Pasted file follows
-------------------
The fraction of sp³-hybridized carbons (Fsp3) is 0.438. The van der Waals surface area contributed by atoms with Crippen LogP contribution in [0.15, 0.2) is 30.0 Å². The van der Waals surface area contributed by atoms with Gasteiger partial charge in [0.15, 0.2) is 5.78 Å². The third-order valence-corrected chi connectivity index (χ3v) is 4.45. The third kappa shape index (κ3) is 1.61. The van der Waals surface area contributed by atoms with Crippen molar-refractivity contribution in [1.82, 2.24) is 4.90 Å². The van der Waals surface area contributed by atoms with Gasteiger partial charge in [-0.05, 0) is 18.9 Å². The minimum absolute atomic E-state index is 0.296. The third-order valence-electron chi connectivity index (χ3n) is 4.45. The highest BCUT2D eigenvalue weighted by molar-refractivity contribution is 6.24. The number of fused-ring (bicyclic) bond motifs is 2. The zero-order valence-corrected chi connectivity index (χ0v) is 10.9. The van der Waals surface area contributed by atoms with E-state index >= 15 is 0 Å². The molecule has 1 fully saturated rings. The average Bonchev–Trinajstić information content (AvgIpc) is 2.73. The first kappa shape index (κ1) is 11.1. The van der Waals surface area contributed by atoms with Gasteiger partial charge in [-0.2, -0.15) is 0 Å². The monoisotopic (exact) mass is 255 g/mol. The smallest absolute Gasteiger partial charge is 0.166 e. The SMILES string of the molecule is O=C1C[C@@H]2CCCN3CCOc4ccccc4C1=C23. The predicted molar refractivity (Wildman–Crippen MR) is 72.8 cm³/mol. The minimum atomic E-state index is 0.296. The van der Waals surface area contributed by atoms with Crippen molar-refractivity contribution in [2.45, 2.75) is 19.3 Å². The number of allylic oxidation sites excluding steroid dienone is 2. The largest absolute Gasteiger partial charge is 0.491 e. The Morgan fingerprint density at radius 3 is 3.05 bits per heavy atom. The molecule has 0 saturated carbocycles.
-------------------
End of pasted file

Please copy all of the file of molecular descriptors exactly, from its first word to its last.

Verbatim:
The fraction of sp³-hybridized carbons (Fsp3) is 0.438. The van der Waals surface area contributed by atoms with Crippen LogP contribution in [0.15, 0.2) is 30.0 Å². The van der Waals surface area contributed by atoms with Gasteiger partial charge in [0.15, 0.2) is 5.78 Å². The third-order valence-corrected chi connectivity index (χ3v) is 4.45. The third kappa shape index (κ3) is 1.61. The van der Waals surface area contributed by atoms with Crippen molar-refractivity contribution in [1.82, 2.24) is 4.90 Å². The van der Waals surface area contributed by atoms with Gasteiger partial charge in [-0.05, 0) is 18.9 Å². The minimum absolute atomic E-state index is 0.296. The third-order valence-electron chi connectivity index (χ3n) is 4.45. The highest BCUT2D eigenvalue weighted by molar-refractivity contribution is 6.24. The number of fused-ring (bicyclic) bond motifs is 2. The zero-order valence-corrected chi connectivity index (χ0v) is 10.9. The van der Waals surface area contributed by atoms with E-state index >= 15 is 0 Å². The molecule has 1 fully saturated rings. The average Bonchev–Trinajstić information content (AvgIpc) is 2.73. The first kappa shape index (κ1) is 11.1. The van der Waals surface area contributed by atoms with Gasteiger partial charge in [-0.2, -0.15) is 0 Å². The monoisotopic (exact) mass is 255 g/mol. The smallest absolute Gasteiger partial charge is 0.166 e. The SMILES string of the molecule is O=C1C[C@@H]2CCCN3CCOc4ccccc4C1=C23. The predicted molar refractivity (Wildman–Crippen MR) is 72.8 cm³/mol. The minimum atomic E-state index is 0.296. The van der Waals surface area contributed by atoms with Crippen molar-refractivity contribution in [2.45, 2.75) is 19.3 Å². The number of allylic oxidation sites excluding steroid dienone is 2. The largest absolute Gasteiger partial charge is 0.491 e. The Morgan fingerprint density at radius 3 is 3.05 bits per heavy atom. The molecule has 0 saturated carbocycles.